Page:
This study aimed to examine the short-term clinical impact of identifying bipolar disorder in patients previously managed as having a unipolar disorder. The study was incorporated within a consecutive sample of 1000 patients attending a specialist depression clinic for diagnostic and management considerations. Of those assessed, 34% were evaluated as having a bipolar disorder, with this condition having been diagnosed for the first time in three-quarters of those patients. We reviewed sample members 12 weeks later and compared the courses of the "newly diagnosed" and "established" bipolar subsets. Some four-fifths of the bipolar patients reported a degree of improvement, whereas there were no clear differences between the two bipolar subsets. The nondifferential outcome of the bipolar (previously and newly diagnosed) subsets could suggest that there were nonspecific benefits of assessment or that the management was optimized for both groups. Future studies examining the impact of diagnosing a bipolar disorder would therefore benefit from the close consideration of the optimal control group or control strategy.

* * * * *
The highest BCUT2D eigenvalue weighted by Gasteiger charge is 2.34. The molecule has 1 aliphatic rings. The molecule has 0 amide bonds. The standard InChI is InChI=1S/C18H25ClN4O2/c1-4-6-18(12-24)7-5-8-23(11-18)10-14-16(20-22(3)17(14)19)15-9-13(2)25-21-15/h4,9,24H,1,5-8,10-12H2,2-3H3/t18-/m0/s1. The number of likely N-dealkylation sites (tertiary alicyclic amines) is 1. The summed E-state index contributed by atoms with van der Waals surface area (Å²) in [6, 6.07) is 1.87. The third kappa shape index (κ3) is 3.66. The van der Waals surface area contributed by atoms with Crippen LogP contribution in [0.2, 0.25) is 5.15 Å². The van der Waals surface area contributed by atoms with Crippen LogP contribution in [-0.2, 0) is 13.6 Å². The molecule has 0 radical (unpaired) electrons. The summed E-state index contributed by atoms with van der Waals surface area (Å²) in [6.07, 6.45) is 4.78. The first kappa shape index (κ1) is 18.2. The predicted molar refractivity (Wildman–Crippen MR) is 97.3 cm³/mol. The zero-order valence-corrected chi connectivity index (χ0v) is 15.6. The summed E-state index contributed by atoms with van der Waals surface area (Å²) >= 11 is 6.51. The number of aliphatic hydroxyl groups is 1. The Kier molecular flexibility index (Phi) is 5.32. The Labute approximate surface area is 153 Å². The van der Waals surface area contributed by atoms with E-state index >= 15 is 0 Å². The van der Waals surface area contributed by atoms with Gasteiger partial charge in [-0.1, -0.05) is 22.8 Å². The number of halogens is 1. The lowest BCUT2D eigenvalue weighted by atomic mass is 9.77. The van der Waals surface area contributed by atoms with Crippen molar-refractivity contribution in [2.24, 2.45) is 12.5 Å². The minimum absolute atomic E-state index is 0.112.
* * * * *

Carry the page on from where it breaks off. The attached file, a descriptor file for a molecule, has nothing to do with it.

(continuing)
*Black Dog Institute, Sydney; †School of Psychiatry, University of New South Wales, Sydney; ‡Queensland Institute of Medical Research, Herston; and §Royal Brisbane and Women's Hospital, Herston, Australia.
This study was supported by a National Health and Medical Research Council Program Grant (510135) and an Infrastructure Grant from New South Wales Department of Health.
Send reprint requests to Prof Gordon Parker, MBBS, MD, PhD, DSc, FRANZCP, Black Dog Institute, Prince of Wales Hospital, Randwick NSW 2031, Australia. E-mail: firstname.lastname@example.org.